Thus the mobile stereosystem provides an accessible alternative to traditional hydrophone arrays, enabling the ability to find the underwater sound direction by ear, with compactness, cheapness of materials and componentry, and comparative simplicity of construction. Recording the sound for subsequent analysis does not require expensive multichannel devices. The principle of working with the device is intuitively obvious, and the operator does not need a special qualification.
Localization consists of two stages. At the first stage, the operator determines which side the sound comes from by rotating the device until he achieves the audibility of signal in only one of the hydrophones.
Fig. 2. Arrangement of stereosystem and sound source for audibility of signal in only one of the hydrophones.
Then, for more accurate direction-finding, he rotates the device to achieve the audibility of signal in both hydrophones, which takes place when the edge of the disc is directed to the source of the underwater sound
The azimuth to the source of the signal is found by compass, which is built into the rotatory pole.
Stereosystem was successfully used for localization of killer whale groups within listening distance in situations when the visual localization was impossible. The distance of reliable listening of killer whale underwater calls usually exceeds the distance of visual detection from the boat. Observers often listen to killer whale calls by hydrophone, but cannot detect them visually. Stereosystem enables the observer to find the direction of the vocalizing animals in order to approach to a distance sufficient for visual detection. During the 2003 field season (end of June – beginning of July, end of August – beginning of September) in 5 cases of 17, killer whale groups were localized with the use of the stereosystem, including one case in which the group was found in the fog with visibility of 100-500 m. The stereosystem was also used for separating sounds of killer whale groups in acoustic contact. During the recording the boat was placed between the two groups, and the stereosystem was directed so that signal from each group went to a separate hydrophone. By the analyzing of recordings obtained by this method, we have found out that vocalizations of killer whale groups when they are in acoustic contact represent the interchange of discrete calls. This fact supports the hypothesis that one of the functions of discrete calls may be long-range communication between killer whale groups.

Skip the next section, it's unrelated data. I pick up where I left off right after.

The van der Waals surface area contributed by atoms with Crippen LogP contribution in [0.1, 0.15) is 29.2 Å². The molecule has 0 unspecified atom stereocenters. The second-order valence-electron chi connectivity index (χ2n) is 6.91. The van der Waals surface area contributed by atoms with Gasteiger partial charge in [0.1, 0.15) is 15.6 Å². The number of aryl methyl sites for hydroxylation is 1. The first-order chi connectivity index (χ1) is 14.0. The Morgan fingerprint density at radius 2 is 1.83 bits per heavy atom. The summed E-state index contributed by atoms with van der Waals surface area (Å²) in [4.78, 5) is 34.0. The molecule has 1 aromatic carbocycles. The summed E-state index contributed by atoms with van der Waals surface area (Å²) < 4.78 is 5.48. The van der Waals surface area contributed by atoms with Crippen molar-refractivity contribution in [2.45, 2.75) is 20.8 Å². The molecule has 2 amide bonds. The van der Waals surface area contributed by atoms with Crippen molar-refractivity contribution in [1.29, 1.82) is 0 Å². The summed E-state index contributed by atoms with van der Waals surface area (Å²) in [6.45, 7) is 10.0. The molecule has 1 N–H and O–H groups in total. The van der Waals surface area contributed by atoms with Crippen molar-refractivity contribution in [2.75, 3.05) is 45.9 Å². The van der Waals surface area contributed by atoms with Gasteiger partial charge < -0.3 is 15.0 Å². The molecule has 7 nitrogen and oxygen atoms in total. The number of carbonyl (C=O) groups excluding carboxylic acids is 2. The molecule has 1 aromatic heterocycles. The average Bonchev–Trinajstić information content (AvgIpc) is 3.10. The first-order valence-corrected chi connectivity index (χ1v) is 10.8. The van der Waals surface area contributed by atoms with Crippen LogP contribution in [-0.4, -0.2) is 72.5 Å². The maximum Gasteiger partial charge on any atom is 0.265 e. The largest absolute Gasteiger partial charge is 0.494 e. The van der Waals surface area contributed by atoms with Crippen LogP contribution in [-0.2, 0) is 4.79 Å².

It seems likely that a mobile hydrophone stereosystem can also be useful for recording and localizing the sounds of other cetacean species.
Charif R.A., Clapham P..J., Clark C.W. 2001. Acoustic detections of singing humpback whales in deep waters off the British Isles. Marine Mammal Science 17(4): 751-768
Lammers M.A. and Au W.W.L. 2003. Directionality in the whistles of Hawaiian spinner dolphins (Stenella longirostris): a signal feature to cue direction of movement? Marine Mammal Science 19(2):249–264.
Miller P.J.O. and Tyack, P. L. 1998. A small towed beamforming array to identify vocalizing resident killer whales (Orcinus orca) concurrent with focal behavioral observations. Deep-Sea Research (45):1389-1405.
Watkins, W. A. and Schevill, W. E. 1972. Sound source location by arrival times on a non-rigid 3-dimensional hydrophone array. Deep-Sea Research (19): 691-706.